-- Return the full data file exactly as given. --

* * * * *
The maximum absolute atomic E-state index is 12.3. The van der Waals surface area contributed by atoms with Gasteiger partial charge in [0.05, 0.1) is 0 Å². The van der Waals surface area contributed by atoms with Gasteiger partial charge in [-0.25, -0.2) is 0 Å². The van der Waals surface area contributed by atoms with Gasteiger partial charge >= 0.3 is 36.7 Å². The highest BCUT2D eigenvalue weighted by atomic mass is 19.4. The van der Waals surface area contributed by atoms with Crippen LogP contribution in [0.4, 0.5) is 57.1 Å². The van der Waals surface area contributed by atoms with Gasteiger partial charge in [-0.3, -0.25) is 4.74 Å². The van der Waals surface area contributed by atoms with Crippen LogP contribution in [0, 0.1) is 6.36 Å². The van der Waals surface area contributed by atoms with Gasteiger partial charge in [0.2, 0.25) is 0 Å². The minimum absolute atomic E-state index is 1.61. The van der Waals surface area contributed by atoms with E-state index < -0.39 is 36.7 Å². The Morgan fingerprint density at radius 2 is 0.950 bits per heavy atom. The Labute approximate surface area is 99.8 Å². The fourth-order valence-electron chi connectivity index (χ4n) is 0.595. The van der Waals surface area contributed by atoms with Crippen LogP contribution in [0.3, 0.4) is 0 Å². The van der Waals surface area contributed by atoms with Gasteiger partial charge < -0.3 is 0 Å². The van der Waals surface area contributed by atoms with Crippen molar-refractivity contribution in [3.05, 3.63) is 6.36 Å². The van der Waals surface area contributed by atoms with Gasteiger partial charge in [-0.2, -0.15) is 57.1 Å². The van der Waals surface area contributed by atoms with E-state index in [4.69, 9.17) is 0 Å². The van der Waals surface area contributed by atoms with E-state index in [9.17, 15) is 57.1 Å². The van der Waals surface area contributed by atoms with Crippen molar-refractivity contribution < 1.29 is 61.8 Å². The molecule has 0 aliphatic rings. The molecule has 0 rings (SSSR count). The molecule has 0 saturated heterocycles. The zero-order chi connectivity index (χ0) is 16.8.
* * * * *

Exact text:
The maximum absolute atomic E-state index is 12.3. The van der Waals surface area contributed by atoms with Gasteiger partial charge in [0.05, 0.1) is 0 Å². The van der Waals surface area contributed by atoms with Gasteiger partial charge in [-0.25, -0.2) is 0 Å². The van der Waals surface area contributed by atoms with Gasteiger partial charge >= 0.3 is 36.7 Å². The highest BCUT2D eigenvalue weighted by atomic mass is 19.4. The van der Waals surface area contributed by atoms with Crippen LogP contribution in [0.4, 0.5) is 57.1 Å². The van der Waals surface area contributed by atoms with Gasteiger partial charge in [-0.3, -0.25) is 4.74 Å². The van der Waals surface area contributed by atoms with Crippen LogP contribution in [0, 0.1) is 6.36 Å². The van der Waals surface area contributed by atoms with Gasteiger partial charge in [0.2, 0.25) is 0 Å². The minimum absolute atomic E-state index is 1.61. The van der Waals surface area contributed by atoms with E-state index < -0.39 is 36.7 Å². The Morgan fingerprint density at radius 2 is 0.950 bits per heavy atom. The Labute approximate surface area is 99.8 Å². The fourth-order valence-electron chi connectivity index (χ4n) is 0.595. The van der Waals surface area contributed by atoms with Crippen LogP contribution in [0.3, 0.4) is 0 Å². The van der Waals surface area contributed by atoms with Gasteiger partial charge < -0.3 is 0 Å². The van der Waals surface area contributed by atoms with Crippen molar-refractivity contribution in [3.05, 3.63) is 6.36 Å². The van der Waals surface area contributed by atoms with Gasteiger partial charge in [-0.2, -0.15) is 57.1 Å². The van der Waals surface area contributed by atoms with E-state index in [4.69, 9.17) is 0 Å². The van der Waals surface area contributed by atoms with E-state index in [9.17, 15) is 57.1 Å². The van der Waals surface area contributed by atoms with Crippen molar-refractivity contribution < 1.29 is 61.8 Å². The molecule has 0 aliphatic rings. The molecule has 0 rings (SSSR count). The molecule has 0 saturated heterocycles. The zero-order chi connectivity index (χ0) is 16.8.